In fact, several recent meetings of world powers have included strong signals of seismic policy shifts in the way some countries feel about Israel.
What Time Has Told About Iran
While some countries may always be sympathetic to Palestinian interests, the looming threat of Iran, and its incumbent state-sponsored terror and nuclear ambitions, is proving a greater threat than Israel.
At the Poland Ministerial in February, an official from Bahrain admitted as much to a room of 60 officials from other countries, in an audio recording later leaked by Israeli Prime Minister Netanyahu’s office.
“We grew up talking about the Israel-Palestine issue as the most important issue that has to be solved, one way or another. But then, at a later stage, we saw a bigger challenge, we saw a more toxic one — in fact, the most toxic one in our history — that came from the Islamic Republic [of Iran].”
“If it wasn’t for Iran’s regional aggression, we would have been much closer today in solving this issue with Israel.” — Bahraini Foreign Minister Khalid bin Ahmed Al Khalifa
Khalifa wasn’t alone in his sentiments about the threat of Iran.
“Building ballistic missiles and giving them to terrorist organizations is unacceptable and there are resolutions that say Iran should be punished for that. Who is supporting Hamas and Islamic Jihad, and undercutting the Palestinian Authority? Iran.” — Saudi Minister of State for Foreign Affairs Adel al-Jubeir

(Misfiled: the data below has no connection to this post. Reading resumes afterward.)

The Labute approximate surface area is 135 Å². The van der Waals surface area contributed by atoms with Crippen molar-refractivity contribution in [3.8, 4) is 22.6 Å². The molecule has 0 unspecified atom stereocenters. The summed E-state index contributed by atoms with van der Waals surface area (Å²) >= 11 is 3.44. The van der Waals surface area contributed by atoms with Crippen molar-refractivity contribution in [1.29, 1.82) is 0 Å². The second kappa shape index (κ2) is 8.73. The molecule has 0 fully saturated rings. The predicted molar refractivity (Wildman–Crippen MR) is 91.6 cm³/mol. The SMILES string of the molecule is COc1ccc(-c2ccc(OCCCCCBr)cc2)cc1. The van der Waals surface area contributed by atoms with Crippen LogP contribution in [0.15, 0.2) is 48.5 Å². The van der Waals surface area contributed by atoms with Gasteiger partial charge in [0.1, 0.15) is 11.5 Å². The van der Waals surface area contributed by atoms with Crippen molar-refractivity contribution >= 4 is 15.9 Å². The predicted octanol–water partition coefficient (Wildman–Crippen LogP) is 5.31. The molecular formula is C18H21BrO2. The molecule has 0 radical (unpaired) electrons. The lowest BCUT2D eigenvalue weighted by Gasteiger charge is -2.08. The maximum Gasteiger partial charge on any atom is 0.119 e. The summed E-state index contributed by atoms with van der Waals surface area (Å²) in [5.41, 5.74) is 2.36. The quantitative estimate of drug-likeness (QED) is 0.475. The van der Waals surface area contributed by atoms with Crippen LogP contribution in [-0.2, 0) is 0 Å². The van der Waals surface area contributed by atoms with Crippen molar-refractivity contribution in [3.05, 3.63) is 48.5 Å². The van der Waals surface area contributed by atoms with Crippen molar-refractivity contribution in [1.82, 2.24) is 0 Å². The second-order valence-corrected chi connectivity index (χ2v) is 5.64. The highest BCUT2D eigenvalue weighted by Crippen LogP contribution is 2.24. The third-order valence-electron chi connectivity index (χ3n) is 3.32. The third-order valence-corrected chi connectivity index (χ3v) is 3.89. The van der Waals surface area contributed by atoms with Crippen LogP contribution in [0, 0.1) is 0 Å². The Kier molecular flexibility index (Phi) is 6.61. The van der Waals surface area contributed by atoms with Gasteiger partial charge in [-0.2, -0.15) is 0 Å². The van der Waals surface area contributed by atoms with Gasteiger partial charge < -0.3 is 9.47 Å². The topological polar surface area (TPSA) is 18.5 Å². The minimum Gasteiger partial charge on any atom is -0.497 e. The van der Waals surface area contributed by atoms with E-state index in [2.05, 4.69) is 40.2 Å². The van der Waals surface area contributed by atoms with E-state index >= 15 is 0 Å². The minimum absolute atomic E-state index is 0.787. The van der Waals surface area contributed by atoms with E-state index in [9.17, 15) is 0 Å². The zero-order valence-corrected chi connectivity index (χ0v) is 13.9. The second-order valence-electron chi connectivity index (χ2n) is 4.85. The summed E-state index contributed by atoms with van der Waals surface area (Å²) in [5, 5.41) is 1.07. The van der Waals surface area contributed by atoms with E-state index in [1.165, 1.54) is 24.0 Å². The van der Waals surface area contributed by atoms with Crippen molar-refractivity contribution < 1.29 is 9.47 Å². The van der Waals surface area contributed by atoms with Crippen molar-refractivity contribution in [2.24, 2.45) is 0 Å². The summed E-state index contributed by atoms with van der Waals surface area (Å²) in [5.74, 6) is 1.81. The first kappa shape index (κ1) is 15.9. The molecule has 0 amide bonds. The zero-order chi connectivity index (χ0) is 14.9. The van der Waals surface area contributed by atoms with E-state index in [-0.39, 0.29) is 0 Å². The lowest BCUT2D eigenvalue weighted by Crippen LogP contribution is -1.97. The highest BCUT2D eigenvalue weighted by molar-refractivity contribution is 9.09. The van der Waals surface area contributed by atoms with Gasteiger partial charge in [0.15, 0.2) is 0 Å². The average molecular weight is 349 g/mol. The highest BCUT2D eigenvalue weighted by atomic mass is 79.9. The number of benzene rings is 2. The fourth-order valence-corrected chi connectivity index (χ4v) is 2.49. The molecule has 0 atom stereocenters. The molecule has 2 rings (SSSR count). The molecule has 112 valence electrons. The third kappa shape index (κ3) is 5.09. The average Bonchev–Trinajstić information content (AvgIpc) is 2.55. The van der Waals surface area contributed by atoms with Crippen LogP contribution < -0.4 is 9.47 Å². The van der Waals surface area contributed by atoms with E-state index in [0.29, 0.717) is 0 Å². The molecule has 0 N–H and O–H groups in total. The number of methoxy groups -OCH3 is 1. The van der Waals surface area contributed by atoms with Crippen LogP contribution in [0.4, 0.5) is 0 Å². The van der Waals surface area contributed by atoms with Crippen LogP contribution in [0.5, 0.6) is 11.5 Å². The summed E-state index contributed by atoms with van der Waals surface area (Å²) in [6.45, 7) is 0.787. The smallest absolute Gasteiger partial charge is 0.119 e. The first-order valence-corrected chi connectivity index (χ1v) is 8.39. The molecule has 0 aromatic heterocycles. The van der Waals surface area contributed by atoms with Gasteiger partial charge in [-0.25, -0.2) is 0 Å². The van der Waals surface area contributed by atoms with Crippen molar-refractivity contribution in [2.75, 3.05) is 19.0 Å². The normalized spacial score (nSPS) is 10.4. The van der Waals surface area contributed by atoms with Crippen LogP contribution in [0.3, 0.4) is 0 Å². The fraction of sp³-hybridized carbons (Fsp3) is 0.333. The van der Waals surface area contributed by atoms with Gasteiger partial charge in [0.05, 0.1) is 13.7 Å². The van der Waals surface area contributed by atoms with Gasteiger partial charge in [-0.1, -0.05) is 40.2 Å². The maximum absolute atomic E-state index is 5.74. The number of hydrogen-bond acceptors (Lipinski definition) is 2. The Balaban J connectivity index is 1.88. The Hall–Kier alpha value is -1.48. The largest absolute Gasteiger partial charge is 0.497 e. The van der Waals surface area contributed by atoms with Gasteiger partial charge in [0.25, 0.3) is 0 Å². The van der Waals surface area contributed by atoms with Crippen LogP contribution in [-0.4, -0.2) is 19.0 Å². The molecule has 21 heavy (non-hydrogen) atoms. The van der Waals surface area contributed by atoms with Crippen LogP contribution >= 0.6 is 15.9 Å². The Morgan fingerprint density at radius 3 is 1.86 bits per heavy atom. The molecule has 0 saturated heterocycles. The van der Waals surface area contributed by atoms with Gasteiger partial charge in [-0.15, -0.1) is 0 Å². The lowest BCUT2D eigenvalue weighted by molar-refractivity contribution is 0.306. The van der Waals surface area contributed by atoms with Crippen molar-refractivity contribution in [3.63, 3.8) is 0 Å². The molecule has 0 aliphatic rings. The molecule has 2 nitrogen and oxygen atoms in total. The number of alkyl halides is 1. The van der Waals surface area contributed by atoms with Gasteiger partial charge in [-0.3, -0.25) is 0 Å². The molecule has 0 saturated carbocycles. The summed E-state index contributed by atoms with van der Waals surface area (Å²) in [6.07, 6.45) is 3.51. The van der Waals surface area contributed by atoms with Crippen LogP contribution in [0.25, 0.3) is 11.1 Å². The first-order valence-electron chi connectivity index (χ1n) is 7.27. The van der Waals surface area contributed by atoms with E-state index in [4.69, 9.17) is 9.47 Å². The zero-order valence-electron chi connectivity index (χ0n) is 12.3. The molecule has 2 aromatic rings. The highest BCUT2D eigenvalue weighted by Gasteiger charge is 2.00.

Israeli officials, including Prime Minister Netanyahu, were optimistic.
“An Israeli prime minister and the foreign ministers of the leading Arab countries stood together and spoke with unusual force, clarity and unity against the common threat of the Iranian regime.” — Israeli PM Netanyahu
The International Mayors Conference is making a difference, and inspiring others to do the same.
Another group of mayors is getting involved: Global mayors unite against anti-Semitism and BDS. Today, it was announced that a new international coalition of mayors is being formed to combat anti-Semitism, extremism, and BDS.
The group plans to meet yearly in a different location to discuss ways to combat violence, extremism, and hatred in their respective cities and communities.
“What connects us is not our religion or nationality, but the fact that we have zero tolerance for hatred and violence, and it is our duty to end the intentional violence against our residents, and work to improve their lives regardless of their religion or nationality.” — Haim Bibas, chairman of the Federation of Local Authorities in Israel and the Mayor of Modi`in-Maccabim-Reut.
As this week’s 33rd annual International Mayors Conference concludes, mayors from cities in 26 countries will leave Israel with new tech ideas to improve life in their cities, new connections, and a deeper relationship with Israel.
The American Jewish Congress and American Council for World Jewry sponsored event, presided over by inveterate Jewish luminary Jack Rosen, is special to its organizers, and its participants.
The mayors are wowed by what they find in Jerusalem and Tel Aviv; by the people, the diverse culture and the cottage industry of genius tech, sprung from the necessity of keeping Israeli people safe from near constant threats.
Perhaps the greatest sign that initiatives like the International Mayors Conference are working, is the increasing efforts of anti-Israel groups to stop what they call ‘normalization’; that is, the widespread and mainstream recognition of Israel as a sovereign nation.
Perhaps normalization is the right word:
There is nothing more normal than the nation of Israel taking its rightful place on the world stage.
And on the moon.
(contributing writer, Brooke Bell)